Recap of the December 2011 "Taste-and-Tell" (Photos)

Since July I've been rather remiss about posting recaps of Chicago Amateur Bread Bakers events. In meantime, our membership has grown, and our bakers have grown in skill.

Our focus topic for the December 4th "Taste-and-Tell" was "A Bread You've Never Baked Before" -- a topic suggested by one of our bakers. Eleven bakers attended, and all of them took up the challenge.

I'm trying to go heavy on the photos this time, a departure from my typically verbose recaps. Despite the poor quality of the below photos (taken with husband's phone), the "breads never baked before" were impressive. There were first attempts at . . .

. . . Peter Reinhart's Tuscan Bread, unusual in that it's made without salt. Into the dough goes a paste of boiled wheat flour and water, which lends the crumb a subtle sweetness. Both loaves, above, are Tuscan Bread, while the loaf on the right has been painted before baking with Peter Reinhart's Dutch Crunch topping. These loaves were made by baker M.K. Beautiful scoring!

In another example of beautiful scoring, baker M.P. creatively combined two bread formulas to create "multi-grain transitional hearth bread" (2 photos, above). Everyone remarked about the crust, in particular, which was full of flavor.

Our household ventured into breads from warmer climes. Husband took a stab at pita, which--to our great delight--puffed up beautifully in the oven. 

I experimented with injera, an Ethiopian crepe-like bread made with teff flour and wild yeast. Injera is traditionally cooked on a clay plate known as a mittad, which is heated over a fire until it is very hot. Not having such equipment, I tried various pots and pans over a gas burner, until I had good results with a non-stick omelette pan.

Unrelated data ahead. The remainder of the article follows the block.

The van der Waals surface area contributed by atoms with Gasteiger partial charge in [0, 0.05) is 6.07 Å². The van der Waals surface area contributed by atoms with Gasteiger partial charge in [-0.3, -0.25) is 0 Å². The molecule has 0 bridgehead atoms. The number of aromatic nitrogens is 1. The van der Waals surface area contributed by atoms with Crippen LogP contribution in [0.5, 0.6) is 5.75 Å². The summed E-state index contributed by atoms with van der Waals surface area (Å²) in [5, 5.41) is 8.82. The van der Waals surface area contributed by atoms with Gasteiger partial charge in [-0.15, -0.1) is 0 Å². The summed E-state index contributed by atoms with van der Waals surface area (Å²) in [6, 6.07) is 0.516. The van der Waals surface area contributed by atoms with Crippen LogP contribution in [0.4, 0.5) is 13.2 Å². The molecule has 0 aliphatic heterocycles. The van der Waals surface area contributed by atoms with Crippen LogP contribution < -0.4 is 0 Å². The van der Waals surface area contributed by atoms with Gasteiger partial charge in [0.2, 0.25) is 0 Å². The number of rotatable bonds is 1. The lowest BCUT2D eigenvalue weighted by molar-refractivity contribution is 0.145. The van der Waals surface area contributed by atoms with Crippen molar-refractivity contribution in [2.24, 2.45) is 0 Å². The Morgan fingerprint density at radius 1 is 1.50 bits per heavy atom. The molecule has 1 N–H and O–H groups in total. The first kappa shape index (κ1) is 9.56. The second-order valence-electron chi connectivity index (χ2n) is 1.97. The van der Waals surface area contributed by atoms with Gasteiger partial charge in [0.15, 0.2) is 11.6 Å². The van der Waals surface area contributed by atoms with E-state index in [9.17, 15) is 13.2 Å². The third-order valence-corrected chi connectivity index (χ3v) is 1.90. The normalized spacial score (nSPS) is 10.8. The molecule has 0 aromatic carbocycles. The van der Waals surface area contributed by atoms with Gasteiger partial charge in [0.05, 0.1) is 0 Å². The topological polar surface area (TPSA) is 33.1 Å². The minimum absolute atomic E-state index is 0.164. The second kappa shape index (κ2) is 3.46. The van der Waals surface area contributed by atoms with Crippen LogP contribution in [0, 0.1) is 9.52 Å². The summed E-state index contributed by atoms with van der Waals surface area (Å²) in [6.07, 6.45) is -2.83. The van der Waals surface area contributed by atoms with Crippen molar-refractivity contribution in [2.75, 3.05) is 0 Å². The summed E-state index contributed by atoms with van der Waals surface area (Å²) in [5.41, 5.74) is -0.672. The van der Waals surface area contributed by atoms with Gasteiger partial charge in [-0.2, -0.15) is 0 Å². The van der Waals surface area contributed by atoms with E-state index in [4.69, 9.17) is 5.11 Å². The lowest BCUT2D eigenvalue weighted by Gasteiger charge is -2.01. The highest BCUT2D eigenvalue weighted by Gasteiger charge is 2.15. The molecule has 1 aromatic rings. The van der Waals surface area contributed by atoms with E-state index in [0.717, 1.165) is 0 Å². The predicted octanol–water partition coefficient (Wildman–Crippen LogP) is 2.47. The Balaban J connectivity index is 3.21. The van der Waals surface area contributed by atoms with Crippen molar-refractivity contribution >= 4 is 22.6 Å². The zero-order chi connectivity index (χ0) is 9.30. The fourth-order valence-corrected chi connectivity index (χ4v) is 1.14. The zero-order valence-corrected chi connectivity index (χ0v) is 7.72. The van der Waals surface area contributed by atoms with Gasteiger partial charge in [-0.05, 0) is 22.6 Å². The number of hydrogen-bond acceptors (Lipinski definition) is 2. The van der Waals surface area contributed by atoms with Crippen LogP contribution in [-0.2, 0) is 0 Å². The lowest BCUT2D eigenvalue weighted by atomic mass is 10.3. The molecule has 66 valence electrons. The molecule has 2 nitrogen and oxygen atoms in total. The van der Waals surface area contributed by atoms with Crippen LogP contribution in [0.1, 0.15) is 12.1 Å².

A number of bakers worked with enriched breads (3 photos, above). At top, G.D.'s large brioche made with 50% butter. In the middle, N.D.'s individual-portion brioches made with 88% butter (or, rather, the remains of what we delightfully devoured before remembering to take a photo). At bottom, R.M.'s Greek celebration bread, a triumph of shaping, with a crumb delicately rich, sweet, and spicy.

And a number of bakers worked with savory breads (3 photos, above): At top, T.M.'s lemon-thyme dinner rolls; in the middle, M.S.'s first attempt at working with sourdough; and, at bottom, K.M.'s free-standing focaccia.

At the end of the meeting, we handed out freshly spent brewer's grains, donated to us by a local microbrewery, for our bakers to bake into bread. "Spent" is a bit of a misnomer, as these grains are full of natural sweetness, beneficial enzymes, fiber, and texture. They can taste wonderfully nutty when baked into bread. The grains do not contain alcohol. This particular batch of grains contained 3 different types of barley: "Pale Ale malt," Aromatic Malt," and "Caramel Malt."

Our next "Taste-and-Tell" is on Sunday, January 15, at 5:30 pm. Our focus topic will be "Soakers for Multi-grain Bread." Join us!

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